Jamra primary scholl for children affected by HIV/AIDS, drugs or poverty, Senegal (c) Nell Freeman/Alliance Participants in the Photovioce project, Ecuador © Marcela Nievas for the Alliance

An enduring legacy


Aids Alliance

The Alliance’s recently-completed Networks Project in Uganda will have a lasting impact, reports Marnix van der Feltz, who is helping to document lessons learnt from the project.

Marnix, an experienced business consultant, is working with the Alliance in Uganda through the Pepal Executive Development Programme, which partners private sector managers with peers in successful non-profit organisations in developing countries.

Pepal — an independent organisation founded by the Alliance — aims to foster innovative partnerships that enable organisations to achieve sustainable profit and social gain.

“The most striking thing is the feeling of empowerment exuded by the group of Network Support Agents”, he writes in a report on a field visit to Luwero District. “Even though the project has concluded, they will carry on! They feel they have the skills and tools to continue helping themselves and their community.”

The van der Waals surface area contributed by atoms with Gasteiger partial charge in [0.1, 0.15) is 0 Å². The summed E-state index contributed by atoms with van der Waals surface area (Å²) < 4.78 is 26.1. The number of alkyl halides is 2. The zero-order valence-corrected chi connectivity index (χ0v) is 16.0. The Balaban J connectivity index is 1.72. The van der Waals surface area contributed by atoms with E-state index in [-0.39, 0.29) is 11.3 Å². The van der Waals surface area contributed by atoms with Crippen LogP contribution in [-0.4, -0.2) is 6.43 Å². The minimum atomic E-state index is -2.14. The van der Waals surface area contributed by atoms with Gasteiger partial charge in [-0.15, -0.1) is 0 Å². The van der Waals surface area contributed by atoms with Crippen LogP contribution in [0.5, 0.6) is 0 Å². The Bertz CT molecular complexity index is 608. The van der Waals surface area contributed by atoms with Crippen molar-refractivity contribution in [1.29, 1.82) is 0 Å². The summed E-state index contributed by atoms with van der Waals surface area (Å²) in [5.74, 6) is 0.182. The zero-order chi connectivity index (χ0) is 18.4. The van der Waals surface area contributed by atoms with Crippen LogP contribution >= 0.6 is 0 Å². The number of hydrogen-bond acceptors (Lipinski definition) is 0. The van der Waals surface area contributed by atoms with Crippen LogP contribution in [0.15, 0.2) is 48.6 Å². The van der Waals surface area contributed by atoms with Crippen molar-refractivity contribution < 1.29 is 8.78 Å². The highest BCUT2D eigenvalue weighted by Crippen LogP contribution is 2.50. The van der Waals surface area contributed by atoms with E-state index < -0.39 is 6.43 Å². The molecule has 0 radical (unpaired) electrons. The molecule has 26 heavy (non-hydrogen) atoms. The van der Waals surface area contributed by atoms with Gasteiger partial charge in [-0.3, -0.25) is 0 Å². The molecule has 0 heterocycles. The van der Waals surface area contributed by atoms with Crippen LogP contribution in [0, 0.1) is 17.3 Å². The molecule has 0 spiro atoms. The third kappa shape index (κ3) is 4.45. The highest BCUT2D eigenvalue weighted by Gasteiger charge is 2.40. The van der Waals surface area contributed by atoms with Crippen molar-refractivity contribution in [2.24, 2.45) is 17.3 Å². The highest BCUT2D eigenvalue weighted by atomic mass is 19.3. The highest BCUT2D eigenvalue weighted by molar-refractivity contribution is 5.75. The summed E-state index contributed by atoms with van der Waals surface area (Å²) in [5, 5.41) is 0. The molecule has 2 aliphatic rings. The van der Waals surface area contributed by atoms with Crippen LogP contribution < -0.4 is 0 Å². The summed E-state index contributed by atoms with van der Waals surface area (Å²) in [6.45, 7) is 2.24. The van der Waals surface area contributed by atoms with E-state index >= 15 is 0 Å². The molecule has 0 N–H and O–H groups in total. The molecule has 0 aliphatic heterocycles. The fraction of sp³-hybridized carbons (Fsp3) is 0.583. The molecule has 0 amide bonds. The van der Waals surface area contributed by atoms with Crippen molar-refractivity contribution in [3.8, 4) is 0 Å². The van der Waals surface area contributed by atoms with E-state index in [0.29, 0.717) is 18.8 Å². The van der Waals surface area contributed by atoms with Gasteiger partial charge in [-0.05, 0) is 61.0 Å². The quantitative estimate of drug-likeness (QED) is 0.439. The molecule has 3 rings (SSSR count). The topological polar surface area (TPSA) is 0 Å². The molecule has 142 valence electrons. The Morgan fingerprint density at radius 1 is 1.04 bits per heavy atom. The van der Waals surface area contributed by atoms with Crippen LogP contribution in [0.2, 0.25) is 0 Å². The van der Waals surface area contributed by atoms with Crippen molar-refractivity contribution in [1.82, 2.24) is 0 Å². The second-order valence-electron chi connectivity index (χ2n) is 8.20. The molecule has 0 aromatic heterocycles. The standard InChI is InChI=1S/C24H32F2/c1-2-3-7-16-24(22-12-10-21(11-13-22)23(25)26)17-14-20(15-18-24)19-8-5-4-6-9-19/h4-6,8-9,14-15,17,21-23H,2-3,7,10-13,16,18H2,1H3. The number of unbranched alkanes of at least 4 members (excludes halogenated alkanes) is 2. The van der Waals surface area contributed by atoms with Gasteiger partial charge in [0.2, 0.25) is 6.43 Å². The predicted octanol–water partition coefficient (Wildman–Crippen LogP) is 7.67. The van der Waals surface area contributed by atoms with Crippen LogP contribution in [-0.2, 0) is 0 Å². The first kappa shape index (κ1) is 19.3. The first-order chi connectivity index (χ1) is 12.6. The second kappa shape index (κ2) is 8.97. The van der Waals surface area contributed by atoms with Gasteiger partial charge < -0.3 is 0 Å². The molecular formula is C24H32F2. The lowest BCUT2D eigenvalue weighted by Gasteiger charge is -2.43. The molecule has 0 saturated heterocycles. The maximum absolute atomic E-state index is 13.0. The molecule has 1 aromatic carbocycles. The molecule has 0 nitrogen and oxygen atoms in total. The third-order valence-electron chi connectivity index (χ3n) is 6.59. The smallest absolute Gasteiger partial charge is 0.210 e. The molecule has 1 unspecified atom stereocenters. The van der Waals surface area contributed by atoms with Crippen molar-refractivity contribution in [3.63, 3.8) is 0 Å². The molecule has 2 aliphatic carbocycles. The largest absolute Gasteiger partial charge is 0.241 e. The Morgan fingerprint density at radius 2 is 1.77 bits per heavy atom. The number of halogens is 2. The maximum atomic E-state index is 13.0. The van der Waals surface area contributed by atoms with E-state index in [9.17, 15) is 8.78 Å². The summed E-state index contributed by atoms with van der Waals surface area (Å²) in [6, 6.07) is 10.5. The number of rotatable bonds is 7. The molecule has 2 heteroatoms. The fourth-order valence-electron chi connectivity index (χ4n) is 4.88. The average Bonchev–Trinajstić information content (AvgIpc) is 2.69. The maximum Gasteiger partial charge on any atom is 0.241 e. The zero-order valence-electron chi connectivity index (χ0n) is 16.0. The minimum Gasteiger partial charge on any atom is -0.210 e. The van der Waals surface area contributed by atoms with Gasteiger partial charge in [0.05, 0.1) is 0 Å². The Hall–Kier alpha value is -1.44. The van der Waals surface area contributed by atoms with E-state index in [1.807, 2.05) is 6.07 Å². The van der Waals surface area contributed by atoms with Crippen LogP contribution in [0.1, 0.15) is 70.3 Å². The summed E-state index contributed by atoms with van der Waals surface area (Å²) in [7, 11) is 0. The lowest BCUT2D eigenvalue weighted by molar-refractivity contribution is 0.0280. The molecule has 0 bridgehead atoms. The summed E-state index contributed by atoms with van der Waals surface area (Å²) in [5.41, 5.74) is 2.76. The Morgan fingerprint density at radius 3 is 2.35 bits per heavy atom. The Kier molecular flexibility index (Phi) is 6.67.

The USAID-funded project trained 1,300 Network Support Agents – community volunteers living with HIV, who help to strengthen community linkages with health facilities. It also operated an onward granting process, which Marnix is evaluating during his placement.

“The onward granting process was essentially about providing small grants to people living with HIV as well as coaching and mentoring them to increase their involvement in the response to HIV/AIDS,” explains Marnix. “My focus is to critically assess this process, document the most important achievements and derive lessons from our experience. These lessons will benefit others who intend to start a similar project.”

Marnix travelled to Luwero with four women from the Kenyan organisation WOFAK (Women Fighting AIDS in Kenya), which has been working with the Alliance since 2007. They took the opportunity to exchange knowledge and experiences with community members and groups of people living with HIV.

Read Marnix’s trip report to learn more.